Welcome to our Carol Service – this was the version we used online in 2020.
Our readings and carols either have the words added to the video, or you can view the words by switching on the YouTube subtitles – choose “CC”. As the items have been recorded by different people in different locations, you may need to adjust the volume as each video starts.
Today’s service for National Giving Day was led by our elders. We have brought together the components of the service here.
Following a welcome from Session Clerk, Mike Duffy, we sang together “Lord for the Years.”
Message from the Moderator
We then watched a message from Lord Wallace, the Moderator of the General Assembly of the Church of Scotland.
Faithful God, accept our humble thanks for all You have blessed us with. You have given us fullness of life. You guide and inspire us. You cover us with Your grace day after day. You offer comfort in times of sorrow and a peace that passes all understanding, even in times of trial and uncertainty.
Forgive us Lord, when we take these things for granted. Remind us of the abundance You have poured out on us. Help us listen for Your voice leading us, prompting us to answer Your call, encouraging us to give back, to respond in generous humility to Your grace, goodness and mercy. Compel us to reflect something of Your love for us as we give to enable Your work in our communities, our nation and our world. Amen
Our next hymn “Give thanks with a grateful heart”.
Reading Luke 5: 17-26
One day Jesus was teaching, and Pharisees and teachers of the law were sitting there. They had come from every village of Galilee and from Judea and Jerusalem. And the power of the Lord was with Jesus to heal the sick.
Some men came carrying a paralyzed man on a mat and tried to take him into the house to lay him before Jesus.
When they could not find a way to do this because of the crowd, they went up on the roof and lowered him on his mat through the tiles into the middle of the crowd, right in front of Jesus.
When Jesus saw their faith, he said, “Friend, your sins are forgiven.”
The Pharisees and the teachers of the law began thinking to themselves, “Who is this fellow who speaks blasphemy? Who can forgive sins but God alone?”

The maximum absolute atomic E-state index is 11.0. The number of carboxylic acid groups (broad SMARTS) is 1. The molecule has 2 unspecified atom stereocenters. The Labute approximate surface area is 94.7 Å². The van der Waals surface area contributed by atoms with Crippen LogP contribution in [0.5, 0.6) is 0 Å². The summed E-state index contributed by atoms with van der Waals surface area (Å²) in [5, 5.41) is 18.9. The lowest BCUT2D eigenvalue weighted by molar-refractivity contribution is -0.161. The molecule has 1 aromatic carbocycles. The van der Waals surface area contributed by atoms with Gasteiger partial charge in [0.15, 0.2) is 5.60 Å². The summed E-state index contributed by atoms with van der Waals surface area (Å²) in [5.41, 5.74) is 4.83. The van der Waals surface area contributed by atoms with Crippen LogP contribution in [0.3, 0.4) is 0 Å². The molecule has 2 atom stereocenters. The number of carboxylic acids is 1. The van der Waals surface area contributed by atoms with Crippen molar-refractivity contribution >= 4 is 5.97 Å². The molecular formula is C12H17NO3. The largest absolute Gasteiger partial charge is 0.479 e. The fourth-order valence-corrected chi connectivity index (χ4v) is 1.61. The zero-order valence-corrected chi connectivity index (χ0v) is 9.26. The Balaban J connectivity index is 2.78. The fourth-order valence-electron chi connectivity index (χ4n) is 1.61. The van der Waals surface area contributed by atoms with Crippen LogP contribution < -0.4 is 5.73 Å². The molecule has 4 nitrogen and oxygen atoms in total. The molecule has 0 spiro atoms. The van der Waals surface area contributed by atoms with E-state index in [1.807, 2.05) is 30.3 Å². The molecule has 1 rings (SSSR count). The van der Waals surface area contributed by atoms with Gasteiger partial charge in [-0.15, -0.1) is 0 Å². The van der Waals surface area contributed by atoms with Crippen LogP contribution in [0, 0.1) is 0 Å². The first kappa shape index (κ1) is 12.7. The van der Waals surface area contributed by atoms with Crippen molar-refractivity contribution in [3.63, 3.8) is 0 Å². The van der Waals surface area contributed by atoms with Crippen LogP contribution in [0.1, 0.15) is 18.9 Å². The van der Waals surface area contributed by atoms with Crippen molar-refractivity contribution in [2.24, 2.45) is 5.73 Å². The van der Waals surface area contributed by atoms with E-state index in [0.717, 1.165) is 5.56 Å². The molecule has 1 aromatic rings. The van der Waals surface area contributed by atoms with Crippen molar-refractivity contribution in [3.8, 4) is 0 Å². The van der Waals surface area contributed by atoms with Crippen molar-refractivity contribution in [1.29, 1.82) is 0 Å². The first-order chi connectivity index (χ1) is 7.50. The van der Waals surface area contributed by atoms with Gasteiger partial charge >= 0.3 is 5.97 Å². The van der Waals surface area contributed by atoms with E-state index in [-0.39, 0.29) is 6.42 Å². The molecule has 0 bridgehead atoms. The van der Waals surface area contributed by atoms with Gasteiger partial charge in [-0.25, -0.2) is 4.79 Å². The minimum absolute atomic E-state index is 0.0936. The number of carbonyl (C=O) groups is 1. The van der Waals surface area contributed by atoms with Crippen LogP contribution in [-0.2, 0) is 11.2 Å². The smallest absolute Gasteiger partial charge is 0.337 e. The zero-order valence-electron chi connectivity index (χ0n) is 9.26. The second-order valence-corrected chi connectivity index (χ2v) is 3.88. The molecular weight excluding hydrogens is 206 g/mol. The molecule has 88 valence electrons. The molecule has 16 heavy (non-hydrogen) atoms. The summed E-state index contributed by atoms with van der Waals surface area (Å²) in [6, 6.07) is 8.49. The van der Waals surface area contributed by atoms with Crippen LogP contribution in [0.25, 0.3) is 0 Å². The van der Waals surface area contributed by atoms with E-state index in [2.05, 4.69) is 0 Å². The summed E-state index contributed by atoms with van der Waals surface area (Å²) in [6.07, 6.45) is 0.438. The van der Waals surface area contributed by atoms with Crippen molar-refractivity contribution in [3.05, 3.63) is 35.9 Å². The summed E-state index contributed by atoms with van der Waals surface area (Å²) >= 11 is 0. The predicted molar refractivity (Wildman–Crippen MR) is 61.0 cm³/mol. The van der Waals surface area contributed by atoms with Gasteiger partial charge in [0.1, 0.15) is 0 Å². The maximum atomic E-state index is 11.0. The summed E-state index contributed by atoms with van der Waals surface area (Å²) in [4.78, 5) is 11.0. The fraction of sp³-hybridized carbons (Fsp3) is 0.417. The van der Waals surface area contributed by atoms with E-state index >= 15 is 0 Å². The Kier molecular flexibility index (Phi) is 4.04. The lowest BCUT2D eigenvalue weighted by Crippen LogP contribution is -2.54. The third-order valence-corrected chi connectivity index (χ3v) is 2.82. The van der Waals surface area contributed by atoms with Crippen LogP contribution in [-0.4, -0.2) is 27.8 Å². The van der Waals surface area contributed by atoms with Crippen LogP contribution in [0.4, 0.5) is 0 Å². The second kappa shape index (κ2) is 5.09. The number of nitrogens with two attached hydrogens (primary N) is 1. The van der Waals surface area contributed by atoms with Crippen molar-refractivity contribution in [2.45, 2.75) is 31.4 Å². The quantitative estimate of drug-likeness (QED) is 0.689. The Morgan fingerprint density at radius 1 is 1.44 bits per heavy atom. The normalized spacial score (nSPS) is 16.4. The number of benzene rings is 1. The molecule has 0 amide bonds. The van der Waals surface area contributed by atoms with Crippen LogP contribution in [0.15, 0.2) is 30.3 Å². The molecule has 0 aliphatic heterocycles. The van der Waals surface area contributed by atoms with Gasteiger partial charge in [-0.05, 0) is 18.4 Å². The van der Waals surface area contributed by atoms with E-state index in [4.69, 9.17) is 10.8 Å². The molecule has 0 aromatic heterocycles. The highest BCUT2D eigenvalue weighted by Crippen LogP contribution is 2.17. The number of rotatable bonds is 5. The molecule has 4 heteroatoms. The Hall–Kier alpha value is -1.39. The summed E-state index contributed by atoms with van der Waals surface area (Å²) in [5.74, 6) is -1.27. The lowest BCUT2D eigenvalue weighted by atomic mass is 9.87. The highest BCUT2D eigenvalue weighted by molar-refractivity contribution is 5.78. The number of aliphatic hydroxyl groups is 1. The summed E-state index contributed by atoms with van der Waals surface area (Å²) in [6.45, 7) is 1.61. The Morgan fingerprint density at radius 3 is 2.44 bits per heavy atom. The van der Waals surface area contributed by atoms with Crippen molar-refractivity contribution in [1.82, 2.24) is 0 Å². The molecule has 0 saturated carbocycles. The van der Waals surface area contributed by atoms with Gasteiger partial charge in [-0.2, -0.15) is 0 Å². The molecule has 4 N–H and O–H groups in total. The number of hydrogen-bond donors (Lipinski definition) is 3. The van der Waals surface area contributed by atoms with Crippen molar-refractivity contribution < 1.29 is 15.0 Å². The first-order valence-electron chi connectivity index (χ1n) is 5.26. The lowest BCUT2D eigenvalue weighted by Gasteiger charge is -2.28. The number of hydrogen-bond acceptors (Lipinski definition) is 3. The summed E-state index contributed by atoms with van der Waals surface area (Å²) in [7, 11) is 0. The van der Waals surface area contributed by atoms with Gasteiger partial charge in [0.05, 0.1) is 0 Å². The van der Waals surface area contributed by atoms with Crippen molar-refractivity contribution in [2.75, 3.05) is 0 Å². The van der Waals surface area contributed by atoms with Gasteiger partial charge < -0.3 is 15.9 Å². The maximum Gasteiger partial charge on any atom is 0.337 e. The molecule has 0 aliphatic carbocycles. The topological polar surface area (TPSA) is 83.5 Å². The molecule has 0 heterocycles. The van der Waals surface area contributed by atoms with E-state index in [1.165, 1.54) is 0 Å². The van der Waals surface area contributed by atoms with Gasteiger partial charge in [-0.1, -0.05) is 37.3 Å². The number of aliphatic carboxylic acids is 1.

Jesus knew what they were thinking and asked, “Why are you thinking these things in your hearts?
Which is easier: to say, ‘Your sins are forgiven,’ or to say, ‘Get up and walk’?
But I want you to know that the Son of Man has authority on earth to forgive sins.” So he said to the paralyzed man, “I tell you, get up, take your mat and go home.”
Immediately he stood up in front of them, took what he had been lying on and went home praising God.
Everyone was amazed and gave praise to God. They were filled with awe and said, “We have seen remarkable things today.”
Update from our Treasurer
How deep the Father’s love for us
John Dent led our reflection, based on the following from Rev Dr Alison Jack –
This is a very well-known, and significant, healing story which is found with some differences in all three of the Synoptic Gospels. In Matthew’s version (9:1-8), the detail of the entrance through the roof is omitted, but other similarities suggest it is a version of the same story. It’s in Luke’s Gospel that the healed man ‘glorifies God’ in response to his healing, both spiritual and physical, which makes it particularly relevant to today. In all three stories, though, the crowd of onlookers is also moved to wonder and praise.
In all of the versions, the paralysed man is strangely passive up until the moment when he responds to Jesus’ command to take up his mat. It’s those who bear him to Jesus whose faith is remarkable and remarked upon. Those who have carried him through the crowds, not letting the seemingly impossible task beat them, and hauled him up onto the flat roof of the house and then broken through it: they are so committed to making contact with the one they believe will change everything for him. There may be parallels to be drawn with the perseverance of those who have given all they can through the past months, in their jobs, in their families and neighbourhoods. The dogged determination of these nameless friends is quite something.